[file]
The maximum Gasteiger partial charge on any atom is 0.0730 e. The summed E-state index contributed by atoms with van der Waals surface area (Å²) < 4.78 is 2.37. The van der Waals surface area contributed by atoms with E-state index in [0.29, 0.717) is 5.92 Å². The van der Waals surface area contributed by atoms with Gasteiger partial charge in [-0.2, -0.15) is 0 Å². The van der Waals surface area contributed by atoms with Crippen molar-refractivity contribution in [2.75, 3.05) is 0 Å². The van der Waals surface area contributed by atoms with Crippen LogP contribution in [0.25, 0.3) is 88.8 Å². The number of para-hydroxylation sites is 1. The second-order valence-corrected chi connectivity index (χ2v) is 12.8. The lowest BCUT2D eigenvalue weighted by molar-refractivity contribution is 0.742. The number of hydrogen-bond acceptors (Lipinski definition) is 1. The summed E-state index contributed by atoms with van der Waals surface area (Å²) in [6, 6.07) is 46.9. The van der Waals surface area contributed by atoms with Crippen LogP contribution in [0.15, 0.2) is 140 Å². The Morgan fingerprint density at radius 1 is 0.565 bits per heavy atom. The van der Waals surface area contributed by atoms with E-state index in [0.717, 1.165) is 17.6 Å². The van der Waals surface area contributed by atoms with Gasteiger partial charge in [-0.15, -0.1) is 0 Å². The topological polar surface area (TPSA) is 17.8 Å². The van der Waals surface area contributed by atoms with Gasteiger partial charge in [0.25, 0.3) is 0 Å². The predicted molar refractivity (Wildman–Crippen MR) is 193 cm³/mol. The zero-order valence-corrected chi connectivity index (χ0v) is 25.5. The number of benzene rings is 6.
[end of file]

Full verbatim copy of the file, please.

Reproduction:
The maximum Gasteiger partial charge on any atom is 0.0730 e. The summed E-state index contributed by atoms with van der Waals surface area (Å²) < 4.78 is 2.37. The van der Waals surface area contributed by atoms with E-state index in [0.29, 0.717) is 5.92 Å². The van der Waals surface area contributed by atoms with Gasteiger partial charge in [-0.2, -0.15) is 0 Å². The van der Waals surface area contributed by atoms with Crippen molar-refractivity contribution in [2.75, 3.05) is 0 Å². The van der Waals surface area contributed by atoms with Crippen LogP contribution in [0.25, 0.3) is 88.8 Å². The number of para-hydroxylation sites is 1. The second-order valence-corrected chi connectivity index (χ2v) is 12.8. The lowest BCUT2D eigenvalue weighted by molar-refractivity contribution is 0.742. The number of hydrogen-bond acceptors (Lipinski definition) is 1. The summed E-state index contributed by atoms with van der Waals surface area (Å²) in [6, 6.07) is 46.9. The van der Waals surface area contributed by atoms with Crippen LogP contribution in [0.15, 0.2) is 140 Å². The Morgan fingerprint density at radius 1 is 0.565 bits per heavy atom. The van der Waals surface area contributed by atoms with E-state index in [0.717, 1.165) is 17.6 Å². The van der Waals surface area contributed by atoms with Gasteiger partial charge in [-0.15, -0.1) is 0 Å². The topological polar surface area (TPSA) is 17.8 Å². The van der Waals surface area contributed by atoms with Gasteiger partial charge in [0.25, 0.3) is 0 Å². The predicted molar refractivity (Wildman–Crippen MR) is 193 cm³/mol. The zero-order valence-corrected chi connectivity index (χ0v) is 25.5. The number of benzene rings is 6.